Opened 10 years ago

Closed 10 years ago

#892 closed enhancement (fixed)

Abort long-running queries

Reported by: nicklas Owned by: nicklas
Priority: minor Milestone: BASE 2.6
Component: core Version:
Keywords: Cc:


A problem that became visible when working with #636 (Kill a running job) was that the core doesn't support very much of interrupting the current work. This is specially true for queries against the database. Even though an analysis plug-in supports the abort signal, it may currently be locked in a long-running query against the database. This means that the job isn't interrupted until after the query has finished. This can take several minutes. Since there is no indication of what is going on in the user interface, this will probably confuse users and make them think that the "Abort" functionality sucks and is not working.

Parts of the core that may take a long time to execute should also be prepared to abort if they are interrupted. First out is the part that is executing queries against the database. This will not be trivial. We have to consider cases when we use Hibernate and cases when we use the dynamic database.

Queries against the main database is done through Hibernate. All calls are passing through only a few places (in HibernateUtil?). Hibernate exposes the Session.cancelQuery() method which can probably be used.

Queries against the dynamic database we create our own Statement or PreparedStatement? objects. They have a cancel() method, which can probably be used.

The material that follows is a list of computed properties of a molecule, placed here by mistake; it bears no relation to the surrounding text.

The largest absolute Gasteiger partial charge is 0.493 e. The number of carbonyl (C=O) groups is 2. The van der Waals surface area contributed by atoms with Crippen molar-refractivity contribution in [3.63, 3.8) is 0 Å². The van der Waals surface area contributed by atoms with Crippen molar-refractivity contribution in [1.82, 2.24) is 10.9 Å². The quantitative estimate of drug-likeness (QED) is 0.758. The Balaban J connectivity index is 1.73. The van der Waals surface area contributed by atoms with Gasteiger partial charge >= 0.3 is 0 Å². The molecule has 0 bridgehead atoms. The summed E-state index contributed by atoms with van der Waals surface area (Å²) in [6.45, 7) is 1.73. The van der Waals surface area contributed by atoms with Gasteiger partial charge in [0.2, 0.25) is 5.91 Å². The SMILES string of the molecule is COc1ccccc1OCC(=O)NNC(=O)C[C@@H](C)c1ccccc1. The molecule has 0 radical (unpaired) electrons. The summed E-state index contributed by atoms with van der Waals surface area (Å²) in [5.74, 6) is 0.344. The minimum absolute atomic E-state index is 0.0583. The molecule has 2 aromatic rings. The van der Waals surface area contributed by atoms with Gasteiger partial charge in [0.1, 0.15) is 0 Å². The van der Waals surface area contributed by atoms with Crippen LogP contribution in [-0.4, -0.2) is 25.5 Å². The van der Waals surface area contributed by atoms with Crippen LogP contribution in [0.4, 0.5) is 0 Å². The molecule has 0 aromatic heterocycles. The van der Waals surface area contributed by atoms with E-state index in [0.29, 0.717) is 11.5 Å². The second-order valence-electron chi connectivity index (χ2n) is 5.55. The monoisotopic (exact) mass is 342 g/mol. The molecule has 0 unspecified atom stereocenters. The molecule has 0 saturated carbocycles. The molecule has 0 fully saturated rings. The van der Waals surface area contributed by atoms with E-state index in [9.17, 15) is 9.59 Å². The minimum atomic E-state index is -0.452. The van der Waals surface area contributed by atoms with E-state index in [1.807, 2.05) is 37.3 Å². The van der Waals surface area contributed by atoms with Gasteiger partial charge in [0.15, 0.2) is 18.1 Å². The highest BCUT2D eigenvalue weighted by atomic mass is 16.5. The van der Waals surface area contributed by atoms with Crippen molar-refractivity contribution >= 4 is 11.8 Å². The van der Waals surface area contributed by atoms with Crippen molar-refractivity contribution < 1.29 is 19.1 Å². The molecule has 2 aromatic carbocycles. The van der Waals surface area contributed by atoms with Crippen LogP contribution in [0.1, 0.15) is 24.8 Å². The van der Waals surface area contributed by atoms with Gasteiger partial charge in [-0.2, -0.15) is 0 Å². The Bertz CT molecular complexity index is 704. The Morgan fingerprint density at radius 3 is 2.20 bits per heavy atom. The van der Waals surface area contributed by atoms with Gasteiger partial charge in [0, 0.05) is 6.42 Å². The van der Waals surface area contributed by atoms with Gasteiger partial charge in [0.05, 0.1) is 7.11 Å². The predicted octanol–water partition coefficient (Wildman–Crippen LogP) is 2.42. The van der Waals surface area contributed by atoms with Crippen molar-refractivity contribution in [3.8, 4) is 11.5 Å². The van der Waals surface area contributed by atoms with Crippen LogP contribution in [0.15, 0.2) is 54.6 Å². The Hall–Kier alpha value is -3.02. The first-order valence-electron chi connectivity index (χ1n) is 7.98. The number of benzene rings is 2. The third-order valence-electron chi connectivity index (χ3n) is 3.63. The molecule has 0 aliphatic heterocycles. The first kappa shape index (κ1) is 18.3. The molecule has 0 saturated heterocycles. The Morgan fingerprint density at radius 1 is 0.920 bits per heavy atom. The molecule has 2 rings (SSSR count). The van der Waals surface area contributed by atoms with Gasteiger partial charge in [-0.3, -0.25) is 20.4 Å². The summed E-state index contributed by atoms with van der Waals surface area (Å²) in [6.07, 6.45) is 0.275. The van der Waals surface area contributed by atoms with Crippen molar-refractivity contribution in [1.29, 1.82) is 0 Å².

The tricky part is to be able to call those methods, since nothing of this is exposed to anyone outside the core and only little to anything inside the core. Maybe we can add a cancelQuery() to DbControl?. This would work for the Hibernate case since we have access to the current session from this. Getting it to work for the dynamic part will probably require adding a lot of code to register the currently executing statement, etc. Another problem is how we know which DbControl? to cancel when all we have to begin with is the worker thread of the plug-in.

Another possible solution is to let the worker thread start a new thread for the query. The worker thread then calls Thread.join() to wait for the query thread to finish. If nothing spectacular happens all is well and the result is returned. If the worker thread is interrupted it will exit the Thread.join() call with an InterruptedException?. This can be catched and the proper cancel() method can be called on the query thread. The good thing with this solution is that only the internal part of the core where queries are started need to be modified. The drawback is that a lot of extra threads will be created.

Change History (3)

comment:1 Changed 10 years ago by nicklas

  • Owner changed from everyone to nicklas
  • Status changed from new to assigned

comment:2 Changed 10 years ago by nicklas

(In [4119]) References #892: Abort long-running queries

Implemented a way to intterupt executing queries by redirecting all query activity through QueryExecutor?. This class uses features from the java.util.concurrent package. Currently, we only use this with queries against the dynamic database. It should not be very difficult to add support for Hibernate queries as well, but I don't know if there is any need for the extra overhead, since most of the time the Hibernate queries doesn't take long time.

The current implementation uses a simple unbounded thread pool. In the future, we should consider adding some configuration options for this.

comment:3 Changed 10 years ago by nicklas

  • Resolution set to fixed
  • Status changed from assigned to closed

DataQuery:s also has the potential of taking long time. This includes for example queries against the reporter and feature tables. But there is a problem since those queries are using a StatelessSession? and this doesn't have a cancelQuery() method as the regular sessions. In other words, there seems to be no way to cancel queries which use a StatelessSession?. I have added ticket #920 so we don't forget about this and will now close this one.

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